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Anonymous Confessions of a Game Sound Designer: Myths And Missed Opportunities In Game Sound

Article by U.C.

In this installment of the series "Anonymous Confessions of a Game Sound Designer", U.C. (pen name) puts forth a call to action to a couple of the biggest game audio organizations around today - the Game Audio Network Guild (GANG) and the Interactive Audio Special Interest Group (IASIG).

"It was clear the first moment I set foot in the game audio industry: There's a riot goin' on! Roll up to any game developer conference and you are immediately faced with a feeling of West Side Story scale rifts - mirroring the Jets and Sharks - in the duality of GANG and the IASIG. Where one is usually found vocally shouting self inflated accomplishments from the mountain top, the other is hopelessly mired in the thankless task of establishing standardization and educational curriculum.

Nobody seems to have noticed that each are working toward the same goal, in the legitimization of game audio. Wouldn't it be great if a superhero team-up could be encouraged so that GANG could lend their megaphone to the publicly challenged IASIG, and the IASIG could lend their considerable spine and technical muscle to the smoke and flash of GANG?

Here's why it will never happen.

Turn back to the clock to the dawn of civilization. OK, now turn it forward a few thousand years to the formative years of game audio, and then zoom in on the burgeoning careers of two elder statesmen and show persons in their own right: the esteemed George Sanger and revered Tommy Tallarico. Each of their reputations and personalities precede any discussion involving them; one a mystic shaman spreading the word of game audio to the people, the other a flashy sales man selling game audio to the masses. Both to be admired for their singular passion and commitment to the community and also both gloriously entrenched in their own mythology.

So here you have these audio gods among men walking the earth and conjuring Guilds, SIG's, and BBQ's in their wake until one day a crack in the fabric of time tears down the walls built around them and exposes a raw flesh that begins to fester like an old wound. Befitting the hyperbole that surrounds each of them, the impetus for such a divergence is shrouded in a veil of speculation and heresy. Like any good enigma, the secret will stay locked within the cipher. Rest assured that it makes the division all the more pronounced once you come face to face with the fact that neither organization will have anything to do with the other.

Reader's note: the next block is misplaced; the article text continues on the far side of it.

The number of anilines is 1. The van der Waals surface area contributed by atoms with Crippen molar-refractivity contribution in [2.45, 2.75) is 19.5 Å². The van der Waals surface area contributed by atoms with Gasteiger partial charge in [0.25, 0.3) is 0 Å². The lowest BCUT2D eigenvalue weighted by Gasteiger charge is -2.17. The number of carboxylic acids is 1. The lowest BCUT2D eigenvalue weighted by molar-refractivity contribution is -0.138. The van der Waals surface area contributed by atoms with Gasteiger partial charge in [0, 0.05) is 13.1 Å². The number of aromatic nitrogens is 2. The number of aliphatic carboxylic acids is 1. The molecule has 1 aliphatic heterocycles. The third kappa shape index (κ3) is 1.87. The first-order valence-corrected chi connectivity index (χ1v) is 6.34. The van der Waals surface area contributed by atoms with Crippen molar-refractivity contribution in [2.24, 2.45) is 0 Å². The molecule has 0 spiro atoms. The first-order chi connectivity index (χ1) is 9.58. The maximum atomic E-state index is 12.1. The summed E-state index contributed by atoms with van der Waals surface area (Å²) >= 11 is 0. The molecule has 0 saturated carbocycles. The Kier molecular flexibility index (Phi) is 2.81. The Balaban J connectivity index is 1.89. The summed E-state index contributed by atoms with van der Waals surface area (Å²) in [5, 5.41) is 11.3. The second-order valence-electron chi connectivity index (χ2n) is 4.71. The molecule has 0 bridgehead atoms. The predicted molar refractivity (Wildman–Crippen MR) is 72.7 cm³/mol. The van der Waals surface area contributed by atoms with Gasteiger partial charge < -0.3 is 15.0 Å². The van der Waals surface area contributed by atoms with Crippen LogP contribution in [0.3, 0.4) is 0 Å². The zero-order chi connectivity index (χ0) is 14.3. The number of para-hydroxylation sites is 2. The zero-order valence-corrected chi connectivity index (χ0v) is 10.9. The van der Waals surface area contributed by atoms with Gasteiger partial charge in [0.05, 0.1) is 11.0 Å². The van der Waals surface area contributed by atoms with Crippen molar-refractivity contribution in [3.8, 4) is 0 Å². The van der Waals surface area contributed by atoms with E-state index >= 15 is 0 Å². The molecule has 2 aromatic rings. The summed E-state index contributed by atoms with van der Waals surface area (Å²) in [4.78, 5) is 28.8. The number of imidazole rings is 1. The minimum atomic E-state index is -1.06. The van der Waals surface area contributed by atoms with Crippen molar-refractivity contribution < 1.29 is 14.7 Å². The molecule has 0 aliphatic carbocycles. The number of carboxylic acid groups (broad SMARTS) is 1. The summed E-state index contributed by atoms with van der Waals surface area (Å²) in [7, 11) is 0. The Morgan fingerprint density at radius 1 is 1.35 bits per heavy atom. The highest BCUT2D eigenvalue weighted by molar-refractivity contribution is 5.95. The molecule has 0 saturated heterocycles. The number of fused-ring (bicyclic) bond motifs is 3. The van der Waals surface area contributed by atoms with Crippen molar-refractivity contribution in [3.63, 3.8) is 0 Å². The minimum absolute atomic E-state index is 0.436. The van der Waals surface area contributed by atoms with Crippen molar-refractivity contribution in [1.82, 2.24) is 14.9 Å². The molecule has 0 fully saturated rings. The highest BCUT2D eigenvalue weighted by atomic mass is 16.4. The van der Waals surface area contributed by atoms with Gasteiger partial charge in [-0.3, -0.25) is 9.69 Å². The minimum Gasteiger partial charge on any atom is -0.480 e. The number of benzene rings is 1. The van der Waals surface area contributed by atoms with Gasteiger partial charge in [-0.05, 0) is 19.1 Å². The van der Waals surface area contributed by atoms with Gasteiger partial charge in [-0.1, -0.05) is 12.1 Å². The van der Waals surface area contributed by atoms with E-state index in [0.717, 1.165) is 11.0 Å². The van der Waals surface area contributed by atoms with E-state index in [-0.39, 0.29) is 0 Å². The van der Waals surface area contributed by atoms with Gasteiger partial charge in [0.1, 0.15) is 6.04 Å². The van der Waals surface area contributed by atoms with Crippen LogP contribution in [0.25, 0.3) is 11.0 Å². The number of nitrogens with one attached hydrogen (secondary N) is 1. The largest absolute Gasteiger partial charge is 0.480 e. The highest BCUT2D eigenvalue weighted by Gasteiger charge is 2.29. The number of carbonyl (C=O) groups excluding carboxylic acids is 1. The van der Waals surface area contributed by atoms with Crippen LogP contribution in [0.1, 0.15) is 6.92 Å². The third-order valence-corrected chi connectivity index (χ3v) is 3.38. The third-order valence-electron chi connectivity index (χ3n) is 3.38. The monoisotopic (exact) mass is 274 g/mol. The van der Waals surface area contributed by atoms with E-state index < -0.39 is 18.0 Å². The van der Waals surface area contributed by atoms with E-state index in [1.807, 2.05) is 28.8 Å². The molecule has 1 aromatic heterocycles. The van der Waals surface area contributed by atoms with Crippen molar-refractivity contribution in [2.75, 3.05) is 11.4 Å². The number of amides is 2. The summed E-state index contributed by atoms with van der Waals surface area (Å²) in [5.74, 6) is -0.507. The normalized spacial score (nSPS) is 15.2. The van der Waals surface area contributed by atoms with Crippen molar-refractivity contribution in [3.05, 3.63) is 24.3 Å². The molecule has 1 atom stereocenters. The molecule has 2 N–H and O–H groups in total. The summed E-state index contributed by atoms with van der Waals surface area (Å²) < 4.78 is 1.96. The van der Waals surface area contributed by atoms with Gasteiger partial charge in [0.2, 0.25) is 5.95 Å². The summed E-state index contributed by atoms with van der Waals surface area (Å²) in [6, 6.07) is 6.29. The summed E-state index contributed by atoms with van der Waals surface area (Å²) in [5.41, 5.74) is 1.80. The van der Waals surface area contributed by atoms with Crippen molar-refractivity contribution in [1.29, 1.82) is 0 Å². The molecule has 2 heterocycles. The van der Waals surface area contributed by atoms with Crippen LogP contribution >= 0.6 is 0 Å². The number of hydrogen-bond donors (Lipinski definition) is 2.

From where I'm standing it's just about as High School as could be; in a punks vs. preps or greasers vs. straights kind of way. The perception of difference between GANG and IASIG has perpetuated itself into a "with them or against them" mentality that forces you to choose sides or suffer cold shoulders at sessions and in hallways at conferences. Don't even get me started on the equally perplexing Sony vs. Microsoft or Mac vs. PC debate, we all know these are all largely based on personality and affinity for argumentative and pride infused diatribes without concern for reality or the feelings of the participants.

When all of these paradoxes exist across every aspect of social relationships, how can anyone expect reconciliation among these groups? Is there even a perceived value, or feeling of gain involved with the coupling of these organization beyond the ranting of an anonymous scribe? Time will tell whether these wounds will heal along with the growth of game audio into a unified creative force. One that is able to promote itself for the triumphs of their technological accomplishments, not just their ability to bring the noise or organize text on a page."


U.C. is a game industry veteran and sound focused professional. Direct comments can be sent here.

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